Tim Lloyd

Tim Lloyd grew up north of Kansas City and holds a masters degree in journalism from the University of Missouri, Columbia. Prior to joining St. Louis Public Radio, he launched digital reporting efforts for Harvest Public Media, a Corporation for Public Broadcasting funded collaboration between Midwestern NPR member stations that focuses on agriculture and food issues.  His stories have aired on a variety of stations and shows including Morning Edition, ​Marketplace, KCUR, KPR, IPR, NET, WFIU.  He won regional Edward R Murrow Awards in 2013 for Writing, Hard News and was part of the reporting team that won for Continuing Coverage.  In 2010 he received the national Debakey Journalism Award and in 2009 he won a Missouri Press Association award for Best News Feature.

 Updated on Monday, Aug. 25.

After a being delayed for more than a week, about 11,000 students in the Ferguson-Florissant School District started their school year today.  

As kids filed into Ferguson Middle School – which is located about two miles from where protesters violently clashed with police – a stream of students, parents and teachers said they were happy to be back in the classroom. 

The path to a high school equivalency certificate in Missouri is about to be rewired.

Missouri Democratic Gov. Jay Nixon has called lawmakers back to Jefferson City for a special session in an attempt to win a contract from Boeing to build the 777X passenger jet.

Missouri's regular session for 2014 begins in just over a month, but in a press release Nixon says holding a special session is necessary because Boeing's deadline for proposals is Dec. 10.

 The Democratic Party of Missouri has a new chairman.

On Saturday the state party committee picked long-time political strategist Roy Temple to replace Jackson County Executive Mike Sanders, who is stepping down after less than two years and says he may be interested in running for attorney general in 2016.

Even though Democrats have fared well as of late in state-wide elections, Republicans hold supermajorities in both the state House and Senate.

Even though farm income only saw a slight increase between the second quarters of 2012 and 2013, there continued to be a rapid rise in the value of farmland, according to a new report from the Federal Reserve Bank of St. Louis, which surveyed agricultural banks in parts of seven Midwestern states, including Missouri and Illinois.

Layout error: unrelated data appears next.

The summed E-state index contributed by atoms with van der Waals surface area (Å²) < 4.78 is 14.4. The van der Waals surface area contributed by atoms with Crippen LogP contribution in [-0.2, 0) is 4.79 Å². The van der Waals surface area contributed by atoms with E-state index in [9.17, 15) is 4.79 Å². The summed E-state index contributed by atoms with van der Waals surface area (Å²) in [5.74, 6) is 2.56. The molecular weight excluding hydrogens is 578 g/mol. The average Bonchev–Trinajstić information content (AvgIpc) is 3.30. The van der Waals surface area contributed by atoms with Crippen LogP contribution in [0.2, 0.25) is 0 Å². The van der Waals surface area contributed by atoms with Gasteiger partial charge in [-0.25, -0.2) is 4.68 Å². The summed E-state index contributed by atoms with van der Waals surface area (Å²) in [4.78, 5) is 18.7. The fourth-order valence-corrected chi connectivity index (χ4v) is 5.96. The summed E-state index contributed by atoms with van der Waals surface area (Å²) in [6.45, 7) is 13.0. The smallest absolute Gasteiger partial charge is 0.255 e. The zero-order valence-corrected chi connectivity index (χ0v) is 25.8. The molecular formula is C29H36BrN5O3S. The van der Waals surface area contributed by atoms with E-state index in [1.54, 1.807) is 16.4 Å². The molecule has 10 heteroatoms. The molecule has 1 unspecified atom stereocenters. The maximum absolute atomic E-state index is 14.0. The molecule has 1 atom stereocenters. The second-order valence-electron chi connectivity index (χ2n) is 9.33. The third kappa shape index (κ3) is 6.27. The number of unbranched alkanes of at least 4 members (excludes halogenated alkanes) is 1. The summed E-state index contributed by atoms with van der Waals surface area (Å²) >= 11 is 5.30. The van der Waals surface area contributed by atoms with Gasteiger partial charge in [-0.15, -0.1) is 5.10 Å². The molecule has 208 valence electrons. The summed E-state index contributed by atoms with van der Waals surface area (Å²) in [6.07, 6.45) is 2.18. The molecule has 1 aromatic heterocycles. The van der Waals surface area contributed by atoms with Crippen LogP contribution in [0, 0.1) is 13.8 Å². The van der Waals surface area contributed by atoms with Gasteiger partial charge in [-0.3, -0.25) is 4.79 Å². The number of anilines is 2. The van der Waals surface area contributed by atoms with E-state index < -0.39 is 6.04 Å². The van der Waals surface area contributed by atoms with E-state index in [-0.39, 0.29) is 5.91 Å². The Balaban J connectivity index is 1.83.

Kevin Kliesen, business economist and research officer with the Fed in St. Louis, says there’s anecdotal reports that some of the money is coming from big, institutional, including foreign, investors.

 A lawsuit filed on behalf of a Missouri state representative is aimed at changing a mandate from the U.S. Department of Health and Human Services that he says violates his religious rights.

Paul Wieland, a Republican House member from Imperial, says he and his wife are no longer able to opt out of coverage for “abortion-inducing drugs” under a group health care plan provided for legislators.

He says that option has been removed because of the Affordable Care Act (ACA).

Comprehensive immigration reform is critical to sustaining the Midwest's role as a global leader in agriculture. That's the message from U.S. Department of Agriculture Secretary Tom Vilsack.

Vilsack told St. Louis Public Radio Monday that moving forward with the immigration reform plan recently passed by the U.S. Senate is key to retaining international talent that comes to this country to study in the plant sciences.

The Confluence / Flickr

Barge shippers can breathe a sigh of relief, at least for now.  

The lingering drought gripping much of the nation had threatened to reduce water levels on the Mississippi River to the point that shipping would be effectively shut down. 

The Land Report

Missouri Farm Bureau delegates are gathering at the Lake of the Ozarks this week to set a lobbying agenda for the coming year. Farmers are hoping the looming fiscal cliff will push congress to pass a five-year farm bill.

wikimedia commons

In Missouri the Libertarian Party has a full slate of candidates for statewide office. 

The day after GOP leaders called for Missouri Senate candidate Todd Akin to withdrawal, his opponent, Claire McCaskill, didn't have much to say on the topic.

Transcript

STEVE INSKEEP, HOST:

Yesterday was a day for people in some states to vote in primary elections. Kansas Republicans unseated some of their own lawmakers who were seen as too willing to cooperate with Democrats, and we'll have more on that in a moment.

RENEE MONTAGNE, HOST:

We'll also report on a primary vote that affects this fall's contest to control the Senate. Democrats hold an advantage in the Senate now. Republicans have many opportunities to gain seats or even win control.